For the past several years, I’ve written in bursts of intense productivity interspersed with long, fallow periods. Usually I need this time to recover and to gain perspective through distance.
This summer, that changed. I mapped out my novel revision plans in May and planned to blast through a second draft. But I couldn’t. Every day I set goals for the number of chapters I’d revise. I’d fail and add them to the next day’s list and fail again.
After a few weeks of this, I gave up. I knew what I wanted to write. Why couldn’t I get through it like I used to?
I didn’t look at my novel. Instead, I read until my novel started to call again. This time when I picked it up, I didn’t set goals. I tinkered, made notes, and then tweaked again. And I made progress. So the next day, I did the same: sat down, opened Scrivener, and revised.
As I did a small amount of work every day, I discovered a new pattern. I could write one new chapter or rewrite a chapter in a day, or I could lightly revise 2-3 chapters. On a really good day, I might get through four.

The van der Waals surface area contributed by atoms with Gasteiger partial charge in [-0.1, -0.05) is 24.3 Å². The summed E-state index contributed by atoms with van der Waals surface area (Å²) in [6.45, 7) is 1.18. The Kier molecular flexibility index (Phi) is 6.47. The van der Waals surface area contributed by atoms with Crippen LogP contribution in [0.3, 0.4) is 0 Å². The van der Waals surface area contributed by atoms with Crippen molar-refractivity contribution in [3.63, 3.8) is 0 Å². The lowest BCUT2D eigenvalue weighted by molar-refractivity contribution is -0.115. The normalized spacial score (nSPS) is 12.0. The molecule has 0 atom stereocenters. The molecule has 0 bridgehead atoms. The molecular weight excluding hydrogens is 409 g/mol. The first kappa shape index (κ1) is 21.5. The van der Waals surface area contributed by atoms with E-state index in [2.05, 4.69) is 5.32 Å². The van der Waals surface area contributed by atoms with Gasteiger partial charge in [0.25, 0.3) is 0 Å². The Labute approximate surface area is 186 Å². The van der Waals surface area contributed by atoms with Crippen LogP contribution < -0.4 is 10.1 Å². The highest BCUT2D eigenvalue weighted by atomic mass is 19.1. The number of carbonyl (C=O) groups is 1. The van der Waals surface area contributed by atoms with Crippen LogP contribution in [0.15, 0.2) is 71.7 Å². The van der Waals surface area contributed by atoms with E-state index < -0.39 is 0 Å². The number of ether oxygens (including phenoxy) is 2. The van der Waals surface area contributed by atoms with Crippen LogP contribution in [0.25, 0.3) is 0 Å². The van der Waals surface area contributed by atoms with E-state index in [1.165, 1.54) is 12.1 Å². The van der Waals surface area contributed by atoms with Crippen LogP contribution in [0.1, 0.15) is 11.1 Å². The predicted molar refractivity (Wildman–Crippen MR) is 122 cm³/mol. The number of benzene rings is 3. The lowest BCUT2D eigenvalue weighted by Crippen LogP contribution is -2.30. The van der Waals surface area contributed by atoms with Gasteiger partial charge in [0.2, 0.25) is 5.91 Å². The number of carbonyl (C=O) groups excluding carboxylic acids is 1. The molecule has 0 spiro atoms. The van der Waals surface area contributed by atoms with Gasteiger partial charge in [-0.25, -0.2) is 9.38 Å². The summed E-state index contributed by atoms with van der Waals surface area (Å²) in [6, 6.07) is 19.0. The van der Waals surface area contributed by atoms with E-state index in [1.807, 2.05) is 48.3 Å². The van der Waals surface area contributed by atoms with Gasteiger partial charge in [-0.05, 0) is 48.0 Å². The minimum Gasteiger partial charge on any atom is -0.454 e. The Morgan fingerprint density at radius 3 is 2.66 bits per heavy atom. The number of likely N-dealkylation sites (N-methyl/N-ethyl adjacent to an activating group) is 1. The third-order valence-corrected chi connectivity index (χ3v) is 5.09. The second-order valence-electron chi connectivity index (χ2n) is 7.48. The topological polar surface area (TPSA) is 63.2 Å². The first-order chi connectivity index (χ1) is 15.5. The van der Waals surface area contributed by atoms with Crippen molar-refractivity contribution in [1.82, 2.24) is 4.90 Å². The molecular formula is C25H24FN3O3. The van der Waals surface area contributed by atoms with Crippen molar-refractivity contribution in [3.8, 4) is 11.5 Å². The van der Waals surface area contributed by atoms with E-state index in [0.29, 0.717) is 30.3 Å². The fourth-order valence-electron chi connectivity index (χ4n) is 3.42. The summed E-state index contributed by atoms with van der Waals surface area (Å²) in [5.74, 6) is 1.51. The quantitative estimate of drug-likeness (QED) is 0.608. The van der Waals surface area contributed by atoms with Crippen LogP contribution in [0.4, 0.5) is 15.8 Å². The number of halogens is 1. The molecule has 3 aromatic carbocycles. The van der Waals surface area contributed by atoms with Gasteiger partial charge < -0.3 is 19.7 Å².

This felt frustratingly slow compared to my former massive, daily word counts, but I made a new schedule and realized that even with non-writing days, I could get through the entire novel in about 6 weeks. Realistically, it’d take longer — there would be false starts and bad days — but even two or three months for a new draft isn’t terribly long.
Somehow, I’ve become a slow and steady writer, and after fighting it for weeks, I’m accepting my new process. One of the biggest challenges in writing is change. Every story is different and requires that we develop new techniques and skills, but the writer also changes. Sometimes the change is external, like meeting the commitments of a new job, but our internal rhythms aren’t fixed, either. While listening for and following the threads of our characters and stories, we’re also understanding and developing our personal practices.